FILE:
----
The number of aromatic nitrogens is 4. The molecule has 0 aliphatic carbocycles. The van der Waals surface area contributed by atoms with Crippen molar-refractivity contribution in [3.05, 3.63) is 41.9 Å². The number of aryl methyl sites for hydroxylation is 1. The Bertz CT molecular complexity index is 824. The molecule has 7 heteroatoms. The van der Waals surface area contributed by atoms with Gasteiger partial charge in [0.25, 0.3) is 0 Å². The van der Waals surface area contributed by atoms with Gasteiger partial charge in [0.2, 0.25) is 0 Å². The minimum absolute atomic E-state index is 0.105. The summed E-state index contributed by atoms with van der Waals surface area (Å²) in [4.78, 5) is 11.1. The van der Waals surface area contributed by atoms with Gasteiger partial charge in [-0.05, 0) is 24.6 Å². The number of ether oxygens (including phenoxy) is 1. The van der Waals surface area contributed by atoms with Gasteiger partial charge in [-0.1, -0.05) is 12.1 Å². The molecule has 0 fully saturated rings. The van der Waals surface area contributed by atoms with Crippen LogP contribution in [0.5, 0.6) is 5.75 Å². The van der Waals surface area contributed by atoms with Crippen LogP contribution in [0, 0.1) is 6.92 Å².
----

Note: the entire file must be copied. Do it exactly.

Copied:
The number of aromatic nitrogens is 4. The molecule has 0 aliphatic carbocycles. The van der Waals surface area contributed by atoms with Crippen molar-refractivity contribution in [3.05, 3.63) is 41.9 Å². The number of aryl methyl sites for hydroxylation is 1. The Bertz CT molecular complexity index is 824. The molecule has 7 heteroatoms. The van der Waals surface area contributed by atoms with Gasteiger partial charge in [0.25, 0.3) is 0 Å². The van der Waals surface area contributed by atoms with Gasteiger partial charge in [0.2, 0.25) is 0 Å². The minimum absolute atomic E-state index is 0.105. The summed E-state index contributed by atoms with van der Waals surface area (Å²) in [4.78, 5) is 11.1. The van der Waals surface area contributed by atoms with Gasteiger partial charge in [-0.05, 0) is 24.6 Å². The number of ether oxygens (including phenoxy) is 1. The van der Waals surface area contributed by atoms with Gasteiger partial charge in [-0.1, -0.05) is 12.1 Å². The molecule has 0 fully saturated rings. The van der Waals surface area contributed by atoms with Crippen LogP contribution in [0.5, 0.6) is 5.75 Å². The van der Waals surface area contributed by atoms with Crippen LogP contribution in [0, 0.1) is 6.92 Å².